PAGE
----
Monday, October 8, 2007

Thought Becomes Deed

I arrived at the diner and pulled my keys from the ignition with the same motion that had turned the vehicle off. As I slid out of the seat I slipped my hand into my pocket, confirming that my wallet was within. It wasn't.

I checked my other pockets, and then the spare pair of pants I had in my bag - although I hadn't worn them. I opened the glove compartment, checked under and behind the seats, and in all the pockets of my bag. The wallet just wasn't there.

Panic rose in my throat. Had I left it at work? Work was half an hour's drive, and closed for the night. Further, this was Sunday night, so they wouldn't be open again until Friday. It would really have been problematic if I had left my wallet there.

I took a breath, released it slowly. No, I decided, you left your wallet on the desk at home. I smiled, and grabbed the ten dollar bill I had discovered when I had been searching, and brought it with me. I had to be careful how much I ordered, but it was a fun time with my coworkers.

I found my wallet on my desk the next morning - it was half buried in a small pile of papers.

What am I getting at here, anyway?

Monday, January 22, 2007

Blue Monday

This won't be a full post because my internet connection is spotty right now.

Today is Blue Monday, statistically the most depressing day of the year. Holiday bills, bad weather, and failed resolutions all combine to make it so.

So congratulations, no day this year will be as bad as this one!

Saturday, January 13, 2007

Migraines and Depression

I suffered from migraines as a child, and I became depressed as an adolescent. I would have thought it just bad luck, but a study suggests migraines and depression may both be linked to serotonin levels. I suppose I should have seen it coming, since it's kind of a dummy smack. My own anecdotal experience, now that I look at it, suggests a link between the worst headache ever invented and depression.

SSRIs are being prescribed as migraine preventatives in response to this area of research. The research suggests a link (47% of Migraineurs experience clinical depression as opposed to just 17% of the general population), but is not yet clear on whether one causes the other or not, or perhaps both are caused by the serotonin levels. I wouldn't be surprised if the serotonin imbalance itself was eventually proven to be a symptom only; however, I don't anticipate that being proven easily by science because of the difficulty of the scientific community in overcoming the body/mind link that depression and related illnesses straddle.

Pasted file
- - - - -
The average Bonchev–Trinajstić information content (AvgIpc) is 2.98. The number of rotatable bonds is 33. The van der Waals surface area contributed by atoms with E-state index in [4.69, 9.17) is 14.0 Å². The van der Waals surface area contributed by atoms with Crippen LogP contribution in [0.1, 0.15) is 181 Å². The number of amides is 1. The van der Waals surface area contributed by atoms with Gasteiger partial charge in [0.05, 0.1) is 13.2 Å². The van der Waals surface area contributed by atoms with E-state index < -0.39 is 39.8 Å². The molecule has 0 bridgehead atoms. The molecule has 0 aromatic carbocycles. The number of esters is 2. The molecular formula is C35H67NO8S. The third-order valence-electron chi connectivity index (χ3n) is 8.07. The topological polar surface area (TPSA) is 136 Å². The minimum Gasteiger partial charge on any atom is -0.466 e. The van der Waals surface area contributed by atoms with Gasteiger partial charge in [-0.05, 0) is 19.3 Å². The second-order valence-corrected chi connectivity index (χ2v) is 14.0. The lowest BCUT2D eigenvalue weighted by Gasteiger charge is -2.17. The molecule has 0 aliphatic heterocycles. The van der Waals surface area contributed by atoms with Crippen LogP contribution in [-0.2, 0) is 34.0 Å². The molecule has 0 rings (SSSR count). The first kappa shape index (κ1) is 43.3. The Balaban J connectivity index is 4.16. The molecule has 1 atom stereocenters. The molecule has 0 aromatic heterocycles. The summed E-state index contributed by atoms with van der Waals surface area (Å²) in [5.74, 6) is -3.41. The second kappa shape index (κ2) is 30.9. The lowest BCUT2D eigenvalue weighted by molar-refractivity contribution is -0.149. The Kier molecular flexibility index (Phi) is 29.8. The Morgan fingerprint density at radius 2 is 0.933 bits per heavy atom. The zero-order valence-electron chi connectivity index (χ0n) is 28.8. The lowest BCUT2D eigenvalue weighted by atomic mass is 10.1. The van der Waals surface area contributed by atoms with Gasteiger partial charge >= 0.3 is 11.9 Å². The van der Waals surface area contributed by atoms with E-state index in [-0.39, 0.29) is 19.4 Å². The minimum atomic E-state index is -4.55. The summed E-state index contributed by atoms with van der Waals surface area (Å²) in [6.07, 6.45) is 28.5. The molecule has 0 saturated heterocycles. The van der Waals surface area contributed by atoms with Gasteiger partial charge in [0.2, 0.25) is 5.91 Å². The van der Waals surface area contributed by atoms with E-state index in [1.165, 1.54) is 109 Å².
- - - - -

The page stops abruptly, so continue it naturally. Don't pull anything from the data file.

Tuesday, January 9, 2007

Solutions for SAD sufferers

I found this amazing article about SAD suffering, which is reaching its peak now as the stress and joy of the holidays falls away, leaving us with cold, dark, and dreary (or, if you live in the Northeast, unseasonably warm, dark, and dreary). I was particularly interested in the supplement SAM-e, which I have heard of in passing only. It's refreshing when a medical site recognizes that non-drug treatments can be useful for addressing depression. This particular post gave me the impression that there was some commercial reason for the supplement's promotion, but I am going to do more research on my own and see if the research bears out the claims from this article.

My misgivings notwithstanding, I'm glad to see real research on treatments that may have less side effects. Of course not all options will work for all victims, but that's why I advocate for a variety of treatment options being made available, so the best ones can be found for the individual.

As I side note, I really hate the term "feeling blue" in this context. I think it minimizes the seriousness of depression and sends a message that it's a disease that is not taken seriously.

Thursday, January 4, 2007

Fish Oil is not Snake Oil

Studies have not shown if fish liver oil helps with depression. Science sometimes fails to be like the thing that it studies; that is, slow-moving and focused. I have not the slightest idea if fish oil has any impact on depression (although it is probably as effective a placebo as anything else out there), but I'm pretty sure that you aren't going to get fast results out of a natural phenomenon.

Any scientific study must be funded, and most funding comes from the companies that profit from research - the ones making products that they can sell. Sunlight, plants you can pick from your own garden, and air just aren't going to be studied as serious treatments for anything since they're free and plentiful (unless a marketing person can find a way to sell us what we already have, a la pet rocks); things like fish oil and cow pies and cat hair are all common enough that it would be tough to charge a lot for treatments derived from them, also discouraging the really big research bucks. We aren't likely to see long-term studies on depression treatments that nobody can make money from.

There have been some amazing breakthroughs for treatments of all manner of diseases through new drugs. That doesn't mean that every drug is wonderful, nor does it mean that every disease's cure is in pill form. Well-trained pharmaceutical representatives earn a great living convincing doctors to prescribe their products, and no one is out there equally passionately pitching St. John's wort, taking a walk every day, fish oil, getting a puppy, copper bracelets, and believing in God (at least in doctor's offices). Plenty of alternative therapies may be effective, but the medical community isn't designed to find out.

Of course, I can't say that I would like the idea of being accosted by fish-oil salesmen.